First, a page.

Your Mayo Clinic doctor may recommend a hysterectomy to treat several conditions. Robotic hysterectomy can be an excellent choice if you aren't a candidate for a vaginal hysterectomy. Your doctor may recommend a robotic procedure if you have surgical scars or an anatomical irregularity that limits your options.
To prepare you for a robotic hysterectomy, your doctor will:
Incisions for a robotic procedure are much smaller than those used for open surgery, so you'll have less tissue trauma and smaller scars than you'd have after a traditional abdominal hysterectomy.
During a robotic hysterectomy procedure:
Different people recover at different rates, but staying in the hospital only one night is typical. While you're in the hospital, treatment team members will monitor you to make sure you're comfortable. You may receive medications to limit pain and prevent infection. You can expect light vaginal bleeding after your robotic hysterectomy.
After a hysterectomy you'll no longer have menstrual periods. If your ovaries were also removed, you'll have immediate menopause. You and your doctor will talk about the pros and cons of hormonal therapy.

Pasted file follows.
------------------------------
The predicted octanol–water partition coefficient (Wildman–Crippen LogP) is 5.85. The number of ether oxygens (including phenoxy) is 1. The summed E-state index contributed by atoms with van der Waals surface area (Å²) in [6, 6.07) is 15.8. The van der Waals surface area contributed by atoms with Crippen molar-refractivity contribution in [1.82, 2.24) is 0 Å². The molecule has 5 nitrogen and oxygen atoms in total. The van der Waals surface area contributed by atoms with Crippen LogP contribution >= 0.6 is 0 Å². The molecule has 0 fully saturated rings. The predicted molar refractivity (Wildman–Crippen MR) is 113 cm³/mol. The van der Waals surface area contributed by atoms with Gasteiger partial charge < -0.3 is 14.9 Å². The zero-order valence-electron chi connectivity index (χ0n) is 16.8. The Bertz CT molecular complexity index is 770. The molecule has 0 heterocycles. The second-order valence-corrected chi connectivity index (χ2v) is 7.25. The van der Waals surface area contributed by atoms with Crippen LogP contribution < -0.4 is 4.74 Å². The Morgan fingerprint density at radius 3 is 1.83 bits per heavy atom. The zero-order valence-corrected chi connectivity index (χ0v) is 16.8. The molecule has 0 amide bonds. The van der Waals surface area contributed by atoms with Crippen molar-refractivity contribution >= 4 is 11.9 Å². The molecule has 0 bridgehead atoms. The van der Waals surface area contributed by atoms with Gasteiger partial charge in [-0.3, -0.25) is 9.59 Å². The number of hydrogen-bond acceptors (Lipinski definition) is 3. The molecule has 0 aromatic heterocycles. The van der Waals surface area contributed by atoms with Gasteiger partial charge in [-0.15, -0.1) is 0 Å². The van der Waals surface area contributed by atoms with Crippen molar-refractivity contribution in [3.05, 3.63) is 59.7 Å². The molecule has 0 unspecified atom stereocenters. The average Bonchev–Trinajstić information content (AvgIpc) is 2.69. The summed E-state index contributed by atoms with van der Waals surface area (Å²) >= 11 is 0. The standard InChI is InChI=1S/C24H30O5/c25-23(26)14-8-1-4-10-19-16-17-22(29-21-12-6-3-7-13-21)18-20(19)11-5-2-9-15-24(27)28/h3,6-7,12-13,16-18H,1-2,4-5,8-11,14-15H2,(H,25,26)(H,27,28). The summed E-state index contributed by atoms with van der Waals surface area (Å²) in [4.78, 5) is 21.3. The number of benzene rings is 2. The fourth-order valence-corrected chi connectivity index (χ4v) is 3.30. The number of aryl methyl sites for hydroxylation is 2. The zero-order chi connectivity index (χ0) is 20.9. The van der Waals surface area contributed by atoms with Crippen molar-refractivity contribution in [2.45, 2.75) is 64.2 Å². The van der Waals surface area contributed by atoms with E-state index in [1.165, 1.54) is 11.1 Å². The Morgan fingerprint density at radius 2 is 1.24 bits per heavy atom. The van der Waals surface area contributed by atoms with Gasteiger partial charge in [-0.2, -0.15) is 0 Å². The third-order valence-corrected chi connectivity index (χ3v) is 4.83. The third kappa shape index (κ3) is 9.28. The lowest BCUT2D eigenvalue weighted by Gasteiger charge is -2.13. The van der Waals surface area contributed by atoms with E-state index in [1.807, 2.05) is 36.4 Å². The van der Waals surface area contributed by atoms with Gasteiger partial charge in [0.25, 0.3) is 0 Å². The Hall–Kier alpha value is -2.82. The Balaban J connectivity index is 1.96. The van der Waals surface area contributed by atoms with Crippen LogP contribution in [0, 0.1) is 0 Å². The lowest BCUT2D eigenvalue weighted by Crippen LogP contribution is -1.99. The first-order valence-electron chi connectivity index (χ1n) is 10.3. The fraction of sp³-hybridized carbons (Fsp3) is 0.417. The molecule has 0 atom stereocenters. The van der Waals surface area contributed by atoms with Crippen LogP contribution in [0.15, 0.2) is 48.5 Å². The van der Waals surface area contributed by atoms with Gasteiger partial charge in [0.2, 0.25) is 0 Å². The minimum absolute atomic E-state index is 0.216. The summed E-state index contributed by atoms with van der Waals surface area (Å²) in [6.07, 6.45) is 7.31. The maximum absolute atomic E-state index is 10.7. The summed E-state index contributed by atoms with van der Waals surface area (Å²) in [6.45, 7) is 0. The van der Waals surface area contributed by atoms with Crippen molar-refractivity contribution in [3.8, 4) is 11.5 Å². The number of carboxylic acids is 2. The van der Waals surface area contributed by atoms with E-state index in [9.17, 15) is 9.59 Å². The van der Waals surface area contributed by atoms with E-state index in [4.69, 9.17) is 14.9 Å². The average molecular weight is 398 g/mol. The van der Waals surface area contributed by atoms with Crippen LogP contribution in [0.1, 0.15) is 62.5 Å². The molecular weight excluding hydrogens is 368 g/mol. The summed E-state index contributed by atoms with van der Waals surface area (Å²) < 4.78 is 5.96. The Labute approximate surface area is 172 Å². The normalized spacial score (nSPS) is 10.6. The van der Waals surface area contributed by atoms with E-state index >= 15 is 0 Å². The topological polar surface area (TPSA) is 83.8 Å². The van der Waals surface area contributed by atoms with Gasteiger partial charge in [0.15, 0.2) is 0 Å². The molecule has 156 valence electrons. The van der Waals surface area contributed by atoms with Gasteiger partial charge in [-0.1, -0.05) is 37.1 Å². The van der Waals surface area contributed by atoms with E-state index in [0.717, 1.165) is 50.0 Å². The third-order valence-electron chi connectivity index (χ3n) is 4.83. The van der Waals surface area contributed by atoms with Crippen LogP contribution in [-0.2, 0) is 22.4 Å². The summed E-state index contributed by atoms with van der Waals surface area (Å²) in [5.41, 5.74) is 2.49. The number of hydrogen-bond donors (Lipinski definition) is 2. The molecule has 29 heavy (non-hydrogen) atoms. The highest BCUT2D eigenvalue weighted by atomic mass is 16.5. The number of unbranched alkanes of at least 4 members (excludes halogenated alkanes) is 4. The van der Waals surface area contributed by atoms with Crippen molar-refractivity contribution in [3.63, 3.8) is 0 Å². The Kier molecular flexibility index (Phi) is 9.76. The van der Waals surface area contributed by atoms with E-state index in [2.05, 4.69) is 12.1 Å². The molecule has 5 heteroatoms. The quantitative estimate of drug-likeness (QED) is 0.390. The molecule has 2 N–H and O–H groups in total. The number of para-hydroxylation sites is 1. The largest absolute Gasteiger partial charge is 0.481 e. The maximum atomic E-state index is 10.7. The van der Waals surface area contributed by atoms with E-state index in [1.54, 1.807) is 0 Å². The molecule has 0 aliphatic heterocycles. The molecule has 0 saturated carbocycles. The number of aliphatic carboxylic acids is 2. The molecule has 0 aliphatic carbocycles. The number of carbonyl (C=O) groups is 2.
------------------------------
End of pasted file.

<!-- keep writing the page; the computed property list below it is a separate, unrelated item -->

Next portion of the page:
You may need as long as six weeks to recover. While you're recovering, your doctor may advise you to:
Ask your doctor when and how you can safely resume your physical activities as you heal. You can generally expect to return to work three to four weeks after your hysterectomy.
Regarding sexual activity, you'll need to avoid intercourse for nine weeks after a robotic hysterectomy. You won't be able to get pregnant after a hysterectomy. If your hysterectomy relieves chronic pain or heavy bleeding, you may experience an increase in sexual satisfaction.